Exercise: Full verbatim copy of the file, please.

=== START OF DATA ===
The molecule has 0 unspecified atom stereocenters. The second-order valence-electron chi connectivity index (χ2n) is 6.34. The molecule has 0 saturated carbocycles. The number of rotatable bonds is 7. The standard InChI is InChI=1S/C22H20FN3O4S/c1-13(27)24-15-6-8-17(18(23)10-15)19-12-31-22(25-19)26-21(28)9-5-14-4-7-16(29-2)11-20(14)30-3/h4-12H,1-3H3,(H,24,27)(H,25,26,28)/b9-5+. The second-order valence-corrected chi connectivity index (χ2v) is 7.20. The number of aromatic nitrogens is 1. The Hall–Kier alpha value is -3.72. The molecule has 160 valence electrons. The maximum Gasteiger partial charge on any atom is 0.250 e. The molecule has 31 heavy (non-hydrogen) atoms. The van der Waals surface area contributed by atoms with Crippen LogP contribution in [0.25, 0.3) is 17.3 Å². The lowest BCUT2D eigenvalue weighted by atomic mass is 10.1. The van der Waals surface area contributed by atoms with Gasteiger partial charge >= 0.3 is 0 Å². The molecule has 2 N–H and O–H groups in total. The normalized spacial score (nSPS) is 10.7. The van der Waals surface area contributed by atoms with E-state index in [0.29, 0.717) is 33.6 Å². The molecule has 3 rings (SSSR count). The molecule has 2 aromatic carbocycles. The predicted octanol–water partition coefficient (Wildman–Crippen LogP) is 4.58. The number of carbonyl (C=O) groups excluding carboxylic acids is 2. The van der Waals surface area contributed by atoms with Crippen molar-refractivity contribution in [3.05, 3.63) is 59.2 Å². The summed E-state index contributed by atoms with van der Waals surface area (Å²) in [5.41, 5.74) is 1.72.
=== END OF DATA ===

The molecule has 0 unspecified atom stereocenters. The second-order valence-electron chi connectivity index (χ2n) is 6.34. The molecule has 0 saturated carbocycles. The number of rotatable bonds is 7. The standard InChI is InChI=1S/C22H20FN3O4S/c1-13(27)24-15-6-8-17(18(23)10-15)19-12-31-22(25-19)26-21(28)9-5-14-4-7-16(29-2)11-20(14)30-3/h4-12H,1-3H3,(H,24,27)(H,25,26,28)/b9-5+. The second-order valence-corrected chi connectivity index (χ2v) is 7.20. The number of aromatic nitrogens is 1. The Hall–Kier alpha value is -3.72. The molecule has 160 valence electrons. The maximum Gasteiger partial charge on any atom is 0.250 e. The molecule has 31 heavy (non-hydrogen) atoms. The van der Waals surface area contributed by atoms with Crippen LogP contribution in [0.25, 0.3) is 17.3 Å². The lowest BCUT2D eigenvalue weighted by atomic mass is 10.1. The van der Waals surface area contributed by atoms with Gasteiger partial charge >= 0.3 is 0 Å². The molecule has 2 N–H and O–H groups in total. The normalized spacial score (nSPS) is 10.7. The van der Waals surface area contributed by atoms with E-state index in [0.29, 0.717) is 33.6 Å². The molecule has 3 rings (SSSR count). The molecule has 2 aromatic carbocycles. The predicted octanol–water partition coefficient (Wildman–Crippen LogP) is 4.58. The number of carbonyl (C=O) groups excluding carboxylic acids is 2. The van der Waals surface area contributed by atoms with Crippen molar-refractivity contribution in [3.05, 3.63) is 59.2 Å². The summed E-state index contributed by atoms with van der Waals surface area (Å²) in [5.41, 5.74) is 1.72.